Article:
• Riffat S. B., Etheridge D. W., EPSRC GR/R79968/01, PPA: Renewable/Sustainable Energy Technologies for Future Generations. (£40,100) 2002-2004

• Gillott M., Ford, B., Wilson, R., Rodrigues, L., Guzman, G., Stacey, G. Solar Decathlon Europe ten act10n (€12,000), strategic funding to support dissemination to five different target groups: children, teenagers, university students, professionals of the buildings sector and general public. Supported by Intelligent Energy Europe funding.

• Riffat S.B., KTP007443/TSB: Building retrofitting & PCM panels, 2010-2012 (Total Grant £125,678) Partners: Mark Group

Details of the impact

The Creative Energy Homes project is unique among UK HEIs. Impacts from the research have been widespread and can be seen across three key areas: industry, influence on policy and public engagement.


The project has been geared towards addressing the needs of industry from the start. CEH is one of the first projects in the UK to test the national standard for zero-carbon housing delivery, the UK Code for Sustainable Homes. The businesses sponsoring the project had never designed or built these types of homes before. By working in close collaboration with UoN in a controlled and monitored environment, construction companies have been able to develop the techniques, skills and expertise necessary to meet the latest industry challenges.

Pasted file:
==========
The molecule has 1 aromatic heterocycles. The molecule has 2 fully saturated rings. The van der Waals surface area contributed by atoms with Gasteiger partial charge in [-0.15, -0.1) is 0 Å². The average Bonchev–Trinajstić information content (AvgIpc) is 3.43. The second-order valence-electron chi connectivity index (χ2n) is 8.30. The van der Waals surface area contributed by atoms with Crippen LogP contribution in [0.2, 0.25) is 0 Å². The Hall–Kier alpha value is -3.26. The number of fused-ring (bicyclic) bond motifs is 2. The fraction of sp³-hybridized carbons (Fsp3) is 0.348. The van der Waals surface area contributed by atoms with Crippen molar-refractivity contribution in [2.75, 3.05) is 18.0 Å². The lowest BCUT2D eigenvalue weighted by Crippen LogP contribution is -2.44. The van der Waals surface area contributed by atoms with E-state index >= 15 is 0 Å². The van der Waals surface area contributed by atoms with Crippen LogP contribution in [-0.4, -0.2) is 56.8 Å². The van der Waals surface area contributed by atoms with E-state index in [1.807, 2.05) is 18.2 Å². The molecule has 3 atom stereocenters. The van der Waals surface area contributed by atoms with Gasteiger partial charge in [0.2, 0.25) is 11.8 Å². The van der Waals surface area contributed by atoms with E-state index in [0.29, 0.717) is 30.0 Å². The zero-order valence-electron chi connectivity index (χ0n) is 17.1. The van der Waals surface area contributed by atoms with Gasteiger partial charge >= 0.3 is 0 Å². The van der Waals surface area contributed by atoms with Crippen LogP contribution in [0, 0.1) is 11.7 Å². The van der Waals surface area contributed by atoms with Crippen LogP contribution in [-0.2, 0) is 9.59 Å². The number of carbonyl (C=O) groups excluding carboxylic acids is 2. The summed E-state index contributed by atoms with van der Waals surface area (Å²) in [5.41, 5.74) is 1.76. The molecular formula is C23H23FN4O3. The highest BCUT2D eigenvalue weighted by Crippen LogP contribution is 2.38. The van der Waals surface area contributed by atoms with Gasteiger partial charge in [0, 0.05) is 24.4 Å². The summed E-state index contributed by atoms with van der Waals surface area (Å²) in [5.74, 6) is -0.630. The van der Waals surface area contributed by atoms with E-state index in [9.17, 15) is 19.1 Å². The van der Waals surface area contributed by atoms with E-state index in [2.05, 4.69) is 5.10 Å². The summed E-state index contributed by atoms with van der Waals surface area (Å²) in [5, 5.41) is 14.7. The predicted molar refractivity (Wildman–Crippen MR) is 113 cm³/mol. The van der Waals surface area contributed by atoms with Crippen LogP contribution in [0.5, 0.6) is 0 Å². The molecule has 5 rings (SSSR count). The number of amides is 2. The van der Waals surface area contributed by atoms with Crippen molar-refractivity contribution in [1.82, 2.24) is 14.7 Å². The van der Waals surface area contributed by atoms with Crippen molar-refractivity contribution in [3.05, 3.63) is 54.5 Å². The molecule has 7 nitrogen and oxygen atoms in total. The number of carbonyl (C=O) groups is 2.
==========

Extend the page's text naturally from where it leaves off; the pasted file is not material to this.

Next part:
As a direct consequence of its involvement in the project, in 2008, Lovell Homes (a contractor for Tarmac Homes' two CEH properties), was able to establish itself as a low-energy housing developer/contractor and secured other external contracts "It was a fantastic research and learning experience that has enabled Lovell to gain a competitive edge in how to deliver these types of houses en mass and we are now constructing circa [text removed for publication] Code for Sustainable Homes level 4 homes per year informed by this experience." The company has also designed and built around [text removed for publication] Code level 6 homes and [text removed for publication] Passive Houses within the Eastern region informed by their work on CEH [4.1].